BangaloreOct.3. 037The Saibaba shrine built by the Mahesh couple is located near Bididi,  on a farmland some three km off the Bangalore-Mysore highway.  They also run a special school for 40-odd mentally challenged children. The Mahesh’s spend much of their time  out here,  though they have  a town house on Bangalore’s Richmond Rd. “The city traffic being what it is,  we  find daily cummute a hassle,” says Capt. Mahesh.

We visited the temple shortly before the mid-day prayer.  Capt. Mahesh persuaded us to stay till aarthi, followed by prasad. Which gave us time to interact with the Mahesh couple.

BangaloreOct.3. 033The setting is conducive to contemplation. A visitor to the prayer hall tends to sit in silence for a while.  Capt.Mahesh has thoughfully placed plastic chairs in the hall for the benefit of aged and the handicapped.

BangaloreOct.3. 032At the far end of the courtyard  across the main prayer hall is a smaller hall where they keep an eternal fire going.  The sanctity about it is that this flame was lit with  the embers  from a piece of firewood brought from dhuni in Shirdi.  “We couldn’t bring it by train; they wouldn’t allow it on a plane,” said Capt. Mahesh,  adding that the sacred fire from Shirdi was brought by road in a hired van. 

The dhuni is the perpetually burning fire  that Baba had built. The fire is today much bigger and is enclosed in a wired cage. It is said that Baba, when asked why he had the  fire going,  replied that it was for burning our sins, or karma. It is reported that Baba spent hours sitting in contemplation by the dhuni.

I heard about the Bangalore farmland shrine through word-of-mouth. Capt. Mahesh can be contacted at

Getting people to smile

It may be bit of a tall order – getting people to smile, and  spread  cheer,  in trouled times such as the present  economic meltdown.  But it hasn’t deterred Bren Bataclan from trying.  In fact he has made it one of his life’s social  missions to engage,  literally,  people on the street to spread a bit of cheer around their neighbourhoods.  And here is how he goes about doing it.

 Boston-based ‘smile artist’  Bren Bataclan  leaves his paintings  around in public places for the taking.  The catch is in the note stuck to his paintings, which says, ‘This  painting is yours,  if you promise  to smile at random  people,  more often’.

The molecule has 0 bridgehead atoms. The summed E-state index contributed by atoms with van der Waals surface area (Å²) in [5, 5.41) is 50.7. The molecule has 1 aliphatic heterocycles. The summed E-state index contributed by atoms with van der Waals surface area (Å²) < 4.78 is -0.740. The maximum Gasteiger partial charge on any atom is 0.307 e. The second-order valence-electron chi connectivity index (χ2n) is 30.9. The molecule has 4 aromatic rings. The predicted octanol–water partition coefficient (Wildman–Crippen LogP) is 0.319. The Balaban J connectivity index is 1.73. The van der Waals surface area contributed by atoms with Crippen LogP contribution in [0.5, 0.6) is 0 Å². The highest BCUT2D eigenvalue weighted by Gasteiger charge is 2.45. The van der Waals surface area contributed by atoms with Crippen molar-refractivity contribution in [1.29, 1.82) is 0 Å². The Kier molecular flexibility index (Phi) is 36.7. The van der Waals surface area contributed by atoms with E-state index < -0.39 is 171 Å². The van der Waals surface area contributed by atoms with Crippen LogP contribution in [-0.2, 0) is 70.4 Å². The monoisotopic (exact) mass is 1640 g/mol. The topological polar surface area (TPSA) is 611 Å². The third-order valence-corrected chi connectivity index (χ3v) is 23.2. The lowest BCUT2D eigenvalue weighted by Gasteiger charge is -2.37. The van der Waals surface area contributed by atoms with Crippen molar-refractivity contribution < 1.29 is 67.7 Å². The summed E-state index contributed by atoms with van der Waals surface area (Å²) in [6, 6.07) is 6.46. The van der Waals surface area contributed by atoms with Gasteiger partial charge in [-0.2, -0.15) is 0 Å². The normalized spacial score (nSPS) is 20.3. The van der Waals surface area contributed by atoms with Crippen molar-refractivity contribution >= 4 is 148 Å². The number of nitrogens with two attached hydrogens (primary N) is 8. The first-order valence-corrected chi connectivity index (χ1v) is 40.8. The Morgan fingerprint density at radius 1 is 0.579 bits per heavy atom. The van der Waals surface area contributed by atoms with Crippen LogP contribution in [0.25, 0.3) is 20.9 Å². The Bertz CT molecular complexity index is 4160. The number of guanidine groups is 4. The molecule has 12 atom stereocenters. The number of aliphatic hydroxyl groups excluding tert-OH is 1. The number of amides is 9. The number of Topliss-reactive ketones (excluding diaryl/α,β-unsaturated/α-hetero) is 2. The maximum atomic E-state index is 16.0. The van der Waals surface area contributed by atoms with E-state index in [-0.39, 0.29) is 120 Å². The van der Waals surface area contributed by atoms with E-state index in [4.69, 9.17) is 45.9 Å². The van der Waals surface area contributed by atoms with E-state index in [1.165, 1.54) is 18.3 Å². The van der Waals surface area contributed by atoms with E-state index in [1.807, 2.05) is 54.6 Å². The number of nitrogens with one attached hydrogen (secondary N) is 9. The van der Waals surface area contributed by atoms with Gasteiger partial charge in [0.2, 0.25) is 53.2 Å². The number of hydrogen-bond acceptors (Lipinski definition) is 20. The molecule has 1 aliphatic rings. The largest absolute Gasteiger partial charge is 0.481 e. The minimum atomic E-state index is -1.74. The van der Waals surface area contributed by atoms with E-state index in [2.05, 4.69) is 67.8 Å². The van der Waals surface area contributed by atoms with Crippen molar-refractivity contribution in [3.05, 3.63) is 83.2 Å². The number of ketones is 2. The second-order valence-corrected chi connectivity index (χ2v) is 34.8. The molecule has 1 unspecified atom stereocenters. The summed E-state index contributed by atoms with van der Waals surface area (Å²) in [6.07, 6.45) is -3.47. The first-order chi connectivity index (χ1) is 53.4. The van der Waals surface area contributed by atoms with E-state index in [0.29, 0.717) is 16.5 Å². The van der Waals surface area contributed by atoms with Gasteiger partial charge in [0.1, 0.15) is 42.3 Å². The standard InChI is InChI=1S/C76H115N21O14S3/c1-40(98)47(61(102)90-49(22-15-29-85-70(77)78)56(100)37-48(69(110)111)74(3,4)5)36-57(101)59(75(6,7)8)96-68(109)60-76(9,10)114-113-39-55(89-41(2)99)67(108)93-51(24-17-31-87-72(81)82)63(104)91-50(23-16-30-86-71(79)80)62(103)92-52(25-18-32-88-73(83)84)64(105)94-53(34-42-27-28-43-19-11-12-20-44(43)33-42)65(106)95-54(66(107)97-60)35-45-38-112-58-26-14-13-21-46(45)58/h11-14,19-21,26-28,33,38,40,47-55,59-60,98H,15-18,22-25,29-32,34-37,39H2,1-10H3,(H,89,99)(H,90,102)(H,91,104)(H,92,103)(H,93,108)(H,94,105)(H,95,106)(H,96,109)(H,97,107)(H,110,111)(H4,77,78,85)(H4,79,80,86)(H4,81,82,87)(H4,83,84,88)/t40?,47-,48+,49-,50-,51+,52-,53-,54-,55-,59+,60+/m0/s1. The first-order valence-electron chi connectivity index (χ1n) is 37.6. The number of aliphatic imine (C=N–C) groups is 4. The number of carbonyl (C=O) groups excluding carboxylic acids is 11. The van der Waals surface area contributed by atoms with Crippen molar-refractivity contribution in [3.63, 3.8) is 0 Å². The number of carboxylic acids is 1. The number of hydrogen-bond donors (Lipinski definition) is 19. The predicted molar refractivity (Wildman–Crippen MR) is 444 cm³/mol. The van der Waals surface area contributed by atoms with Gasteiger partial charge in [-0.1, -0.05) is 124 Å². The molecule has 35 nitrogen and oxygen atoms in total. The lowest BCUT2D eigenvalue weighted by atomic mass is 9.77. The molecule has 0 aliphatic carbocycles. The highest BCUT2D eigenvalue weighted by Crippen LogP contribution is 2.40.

Folks who pick them up are asked to e-mail Bren how and where they found his painting and what they felt about his idea. The  Filipino-American calls his excercise Smile Boston Project.  In his website  Bren says he leaves his paintings  at employment agencies,  hospitals,   stores and commercial estabishments that are about to close down under recession.  Folks who frequent these places  need cheering up.  And the ones who pick up Bren’s paintings feel obliged to walk the extra mile to spread smiles around them.  Bren says the purpose of  his paintings, and rather the unique  way of their disposal, is to make people in Boston and beyond smile more. positive_thinking_articleA graphics designer with masters degree in computer  animation Bren reportedly turns out 25 paintings every  week to be placed  at  sidewalks,  park benches, airport terminals, trains,  senior citizens’ centers etc. His cartoon-like paintings have found their way to many US cities and abroad.  It is said Bren has had his friends carry his paintings to be placed on  public space in New York,  San Francisco,  Djibouti,  Cambodia, Thailand, Malaysia, Indonesia and his native Manila.

It’s about giving,  sharing, and spreading smiles around, says Bren.  His  Smile Boston Project website  makes a cheerful read ,  of feedback from follks who picked up his paintings;  media reports, and  blog posts.  I reckon I am the 36th blogger to do a post on Bren Bataclan